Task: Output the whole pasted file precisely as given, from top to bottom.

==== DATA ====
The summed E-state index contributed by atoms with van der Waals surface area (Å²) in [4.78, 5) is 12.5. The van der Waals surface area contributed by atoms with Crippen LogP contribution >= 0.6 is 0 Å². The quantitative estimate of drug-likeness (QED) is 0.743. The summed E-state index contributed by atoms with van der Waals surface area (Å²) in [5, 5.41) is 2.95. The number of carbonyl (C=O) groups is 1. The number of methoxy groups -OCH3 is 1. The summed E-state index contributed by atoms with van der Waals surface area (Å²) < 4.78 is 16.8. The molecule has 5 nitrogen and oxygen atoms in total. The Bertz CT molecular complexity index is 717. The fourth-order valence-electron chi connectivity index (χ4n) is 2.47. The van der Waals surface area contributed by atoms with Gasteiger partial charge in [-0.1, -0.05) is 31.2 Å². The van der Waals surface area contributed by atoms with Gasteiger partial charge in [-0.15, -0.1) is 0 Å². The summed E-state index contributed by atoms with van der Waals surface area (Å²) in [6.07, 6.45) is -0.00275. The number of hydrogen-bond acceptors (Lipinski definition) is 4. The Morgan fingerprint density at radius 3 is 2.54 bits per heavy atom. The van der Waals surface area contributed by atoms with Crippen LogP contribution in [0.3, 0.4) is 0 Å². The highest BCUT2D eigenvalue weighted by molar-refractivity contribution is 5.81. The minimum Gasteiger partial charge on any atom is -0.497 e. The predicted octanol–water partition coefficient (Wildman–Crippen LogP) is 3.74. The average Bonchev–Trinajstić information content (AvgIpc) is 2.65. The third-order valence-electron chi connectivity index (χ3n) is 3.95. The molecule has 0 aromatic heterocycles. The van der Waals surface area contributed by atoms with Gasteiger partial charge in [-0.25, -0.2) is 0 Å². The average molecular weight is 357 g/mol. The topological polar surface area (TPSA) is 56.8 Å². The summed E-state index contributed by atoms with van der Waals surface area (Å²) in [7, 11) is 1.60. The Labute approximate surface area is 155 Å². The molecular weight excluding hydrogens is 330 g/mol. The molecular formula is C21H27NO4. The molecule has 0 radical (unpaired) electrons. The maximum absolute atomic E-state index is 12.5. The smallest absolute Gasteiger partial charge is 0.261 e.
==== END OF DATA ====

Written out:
The summed E-state index contributed by atoms with van der Waals surface area (Å²) in [4.78, 5) is 12.5. The van der Waals surface area contributed by atoms with Crippen LogP contribution >= 0.6 is 0 Å². The quantitative estimate of drug-likeness (QED) is 0.743. The summed E-state index contributed by atoms with van der Waals surface area (Å²) in [5, 5.41) is 2.95. The number of carbonyl (C=O) groups is 1. The number of methoxy groups -OCH3 is 1. The summed E-state index contributed by atoms with van der Waals surface area (Å²) < 4.78 is 16.8. The molecule has 5 nitrogen and oxygen atoms in total. The Bertz CT molecular complexity index is 717. The fourth-order valence-electron chi connectivity index (χ4n) is 2.47. The van der Waals surface area contributed by atoms with Gasteiger partial charge in [-0.1, -0.05) is 31.2 Å². The van der Waals surface area contributed by atoms with Gasteiger partial charge in [-0.15, -0.1) is 0 Å². The summed E-state index contributed by atoms with van der Waals surface area (Å²) in [6.07, 6.45) is -0.00275. The number of hydrogen-bond acceptors (Lipinski definition) is 4. The Morgan fingerprint density at radius 3 is 2.54 bits per heavy atom. The van der Waals surface area contributed by atoms with Crippen LogP contribution in [0.3, 0.4) is 0 Å². The highest BCUT2D eigenvalue weighted by molar-refractivity contribution is 5.81. The minimum Gasteiger partial charge on any atom is -0.497 e. The predicted octanol–water partition coefficient (Wildman–Crippen LogP) is 3.74. The average Bonchev–Trinajstić information content (AvgIpc) is 2.65. The third-order valence-electron chi connectivity index (χ3n) is 3.95. The molecule has 0 aromatic heterocycles. The van der Waals surface area contributed by atoms with Gasteiger partial charge in [-0.25, -0.2) is 0 Å². The average molecular weight is 357 g/mol. The topological polar surface area (TPSA) is 56.8 Å². The summed E-state index contributed by atoms with van der Waals surface area (Å²) in [7, 11) is 1.60. The Labute approximate surface area is 155 Å². The molecular weight excluding hydrogens is 330 g/mol. The molecular formula is C21H27NO4. The molecule has 0 radical (unpaired) electrons. The maximum absolute atomic E-state index is 12.5. The smallest absolute Gasteiger partial charge is 0.261 e.